Not long ago I was reviewing a training on HR analytics, naturally a topic of interest to me. I was surprised to see that examples and case studies were used from marketing. I must confess that data analytics in marketing is often more advanced than in HR and L&D and there is much we can learn from them (more on this in a later post!), but I wondered why the training did not include HR and L&D examples as there are plenty of those going around.
As an HR professional working in corporate environments for close to 20 years, I also have seen countless compliance courses and none of them ever covered examples of misconducts in the HR space. And that includes courses on data privacy, a topic which lends itself very well for cases considering the employee data many of us handle on a day to day basis. Instead, all examples on data privacy were related to customer data….not unimportant I agree, but hardly relevant for HR.
When building skills, it is key to learn the skills in the context of where you expect to apply the skills. So learning how to build a learning analytics dashboard will be more efficient if it’s done using (practice) examples from L&D, and ideally even using examples and challenges from the actual workplace. Using examples and exercises that are very generic or from a different domain like finance or marketing & sales will make it much harder to transfer the skills you learn in a training to your work and performance.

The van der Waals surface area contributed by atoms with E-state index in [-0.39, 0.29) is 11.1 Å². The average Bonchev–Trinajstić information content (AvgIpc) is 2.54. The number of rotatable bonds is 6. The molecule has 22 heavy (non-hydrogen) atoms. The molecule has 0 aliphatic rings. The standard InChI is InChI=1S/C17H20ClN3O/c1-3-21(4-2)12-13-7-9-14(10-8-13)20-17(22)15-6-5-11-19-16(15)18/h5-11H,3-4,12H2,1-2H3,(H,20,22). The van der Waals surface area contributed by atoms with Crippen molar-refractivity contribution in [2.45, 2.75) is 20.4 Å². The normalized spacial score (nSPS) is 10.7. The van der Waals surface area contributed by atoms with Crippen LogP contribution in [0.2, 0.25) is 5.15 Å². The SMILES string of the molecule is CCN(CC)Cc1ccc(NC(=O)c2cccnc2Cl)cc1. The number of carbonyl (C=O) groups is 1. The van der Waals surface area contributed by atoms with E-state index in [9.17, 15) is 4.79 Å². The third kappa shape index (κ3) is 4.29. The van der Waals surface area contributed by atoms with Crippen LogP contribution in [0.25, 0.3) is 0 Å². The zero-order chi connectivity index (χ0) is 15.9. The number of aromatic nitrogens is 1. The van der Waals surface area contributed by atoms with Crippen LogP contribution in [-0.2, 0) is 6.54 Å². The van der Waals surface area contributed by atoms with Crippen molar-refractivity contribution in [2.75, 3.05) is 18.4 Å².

The concept of learning in the context of work is unfortunately not mainstream in L&D. And scientific evidence is not easy to find and little conclusive. The key reason is that it is actually very difficult to measure and demonstrate learning transfer. I am also not claiming that teaching people skills without putting it in context does not work, but I would argue it is less effective as the participants will need to internalize what they have learned and transpose it to their context on their own. And as time is important (and time to upskill is a very good candidate for the ‘ultimate learning KPI‘) it is worth putting skills development in context as much as possible. It will simply mean that the newly learned skills will be applied at work faster.
Deliberate and plenty of practice, practice & practice
You cannot build skills without practice. And that is deliberate practice.
I remember when I was taking piano lessons and I had to deliberately practice chord combinations and playing the base line with left and melody with right for each and every song. First separate hands starting with small parts of the song, then left and right combined with bigger chunks and finally the entire song.